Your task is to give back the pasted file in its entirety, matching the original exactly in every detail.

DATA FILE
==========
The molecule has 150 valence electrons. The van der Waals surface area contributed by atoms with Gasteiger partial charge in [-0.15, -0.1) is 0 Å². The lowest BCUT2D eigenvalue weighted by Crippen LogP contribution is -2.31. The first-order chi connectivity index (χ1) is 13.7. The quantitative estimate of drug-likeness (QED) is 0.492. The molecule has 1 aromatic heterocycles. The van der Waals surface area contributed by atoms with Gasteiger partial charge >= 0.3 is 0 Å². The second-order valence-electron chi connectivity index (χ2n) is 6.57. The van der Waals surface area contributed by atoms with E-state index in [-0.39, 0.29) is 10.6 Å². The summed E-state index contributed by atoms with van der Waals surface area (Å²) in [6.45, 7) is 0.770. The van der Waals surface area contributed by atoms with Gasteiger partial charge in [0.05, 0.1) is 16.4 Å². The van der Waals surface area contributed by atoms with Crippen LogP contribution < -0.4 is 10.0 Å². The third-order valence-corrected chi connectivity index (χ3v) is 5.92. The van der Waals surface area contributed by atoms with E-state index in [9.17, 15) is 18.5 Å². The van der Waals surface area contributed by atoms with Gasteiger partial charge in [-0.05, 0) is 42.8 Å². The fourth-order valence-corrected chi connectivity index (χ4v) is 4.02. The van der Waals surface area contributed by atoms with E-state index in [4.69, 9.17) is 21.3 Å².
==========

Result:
The molecule has 150 valence electrons. The van der Waals surface area contributed by atoms with Gasteiger partial charge in [-0.15, -0.1) is 0 Å². The lowest BCUT2D eigenvalue weighted by Crippen LogP contribution is -2.31. The first-order chi connectivity index (χ1) is 13.7. The quantitative estimate of drug-likeness (QED) is 0.492. The molecule has 1 aromatic heterocycles. The van der Waals surface area contributed by atoms with Gasteiger partial charge >= 0.3 is 0 Å². The second-order valence-electron chi connectivity index (χ2n) is 6.57. The van der Waals surface area contributed by atoms with E-state index in [-0.39, 0.29) is 10.6 Å². The summed E-state index contributed by atoms with van der Waals surface area (Å²) in [6.45, 7) is 0.770. The van der Waals surface area contributed by atoms with Gasteiger partial charge in [0.05, 0.1) is 16.4 Å². The van der Waals surface area contributed by atoms with Crippen LogP contribution < -0.4 is 10.0 Å². The third-order valence-corrected chi connectivity index (χ3v) is 5.92. The van der Waals surface area contributed by atoms with E-state index in [9.17, 15) is 18.5 Å². The van der Waals surface area contributed by atoms with Gasteiger partial charge in [-0.05, 0) is 42.8 Å². The fourth-order valence-corrected chi connectivity index (χ4v) is 4.02. The van der Waals surface area contributed by atoms with E-state index in [4.69, 9.17) is 21.3 Å².